Inevitably, the D.C. Council wanted a hearing on the matter. The hearing was yesterday. Guess how that turned out?
No one from Fenty's administration bothered to show up. WaPo's Ann Marimow reports on the administration no-show: "Council members Kwame R. Brown (D-At Large) and Michael Brown (I-At Large), who presided over the hearing, expressed frustration that Fenty's administration has not made the employment measures a priority. There was no one at the hearing Thursday to defend the administration's position, only the missive from the attorney general. An aide to the council's Economic Development Committee said the panel had confirmed participation from the Department of Employment Services and the office of the Deputy Mayor for Planning and Economic Development. But two hours into the hearing, there was no sign of an administration representative. [Auditor Deborah] Nichols said she was surprised that no one from the deputy mayor's office had appeared. She said she was told that their team was too busy to meet in late June because they were preparing for Thursday's hearing. Brown called the absence 'unacceptable.'"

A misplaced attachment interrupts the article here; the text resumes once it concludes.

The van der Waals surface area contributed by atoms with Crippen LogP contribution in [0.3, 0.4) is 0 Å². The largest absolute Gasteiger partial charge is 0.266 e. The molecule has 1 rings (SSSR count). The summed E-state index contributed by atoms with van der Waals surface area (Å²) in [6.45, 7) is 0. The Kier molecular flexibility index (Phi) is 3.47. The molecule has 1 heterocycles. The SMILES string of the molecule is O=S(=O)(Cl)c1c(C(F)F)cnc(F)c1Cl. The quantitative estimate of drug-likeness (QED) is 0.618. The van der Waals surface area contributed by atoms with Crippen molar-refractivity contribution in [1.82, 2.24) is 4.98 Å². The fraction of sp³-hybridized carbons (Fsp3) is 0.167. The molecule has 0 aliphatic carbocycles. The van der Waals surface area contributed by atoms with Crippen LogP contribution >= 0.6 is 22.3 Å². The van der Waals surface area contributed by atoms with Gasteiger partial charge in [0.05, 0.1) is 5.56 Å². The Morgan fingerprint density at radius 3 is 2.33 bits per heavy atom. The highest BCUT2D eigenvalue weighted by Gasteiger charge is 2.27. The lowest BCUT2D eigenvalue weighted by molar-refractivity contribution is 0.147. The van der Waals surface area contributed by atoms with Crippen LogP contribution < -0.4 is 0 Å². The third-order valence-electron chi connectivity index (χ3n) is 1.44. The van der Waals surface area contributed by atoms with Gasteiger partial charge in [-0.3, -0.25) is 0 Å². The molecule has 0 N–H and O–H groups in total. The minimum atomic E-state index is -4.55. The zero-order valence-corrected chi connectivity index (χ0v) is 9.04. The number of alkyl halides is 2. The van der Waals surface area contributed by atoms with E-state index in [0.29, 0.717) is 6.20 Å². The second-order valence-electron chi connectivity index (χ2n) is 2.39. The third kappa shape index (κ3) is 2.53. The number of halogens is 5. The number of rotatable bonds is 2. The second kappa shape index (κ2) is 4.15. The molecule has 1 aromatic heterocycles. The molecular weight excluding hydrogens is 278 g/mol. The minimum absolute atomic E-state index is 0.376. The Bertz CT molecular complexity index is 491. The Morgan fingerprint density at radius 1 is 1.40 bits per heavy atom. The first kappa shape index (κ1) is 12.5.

Instead of actual Fenty officials answering questions, the D.C. Councilmembers got a letter from AG Peter Nickles saying the District was in compliance.
Housing Complex's Lydia DePillis covered the hearing as well. This wasn't the first instance of the Fenty administration stonewalling the auditor's investigation into the living-wage law. At the hearing, Nichols told the D.C. Council:
“This administration doesn’t even consider itself subject to philosophical standards, practices, that you would expect them to have, that you see in national government, local, state governments throughout the country,” Nichols said. “It’s just not the same mentality.”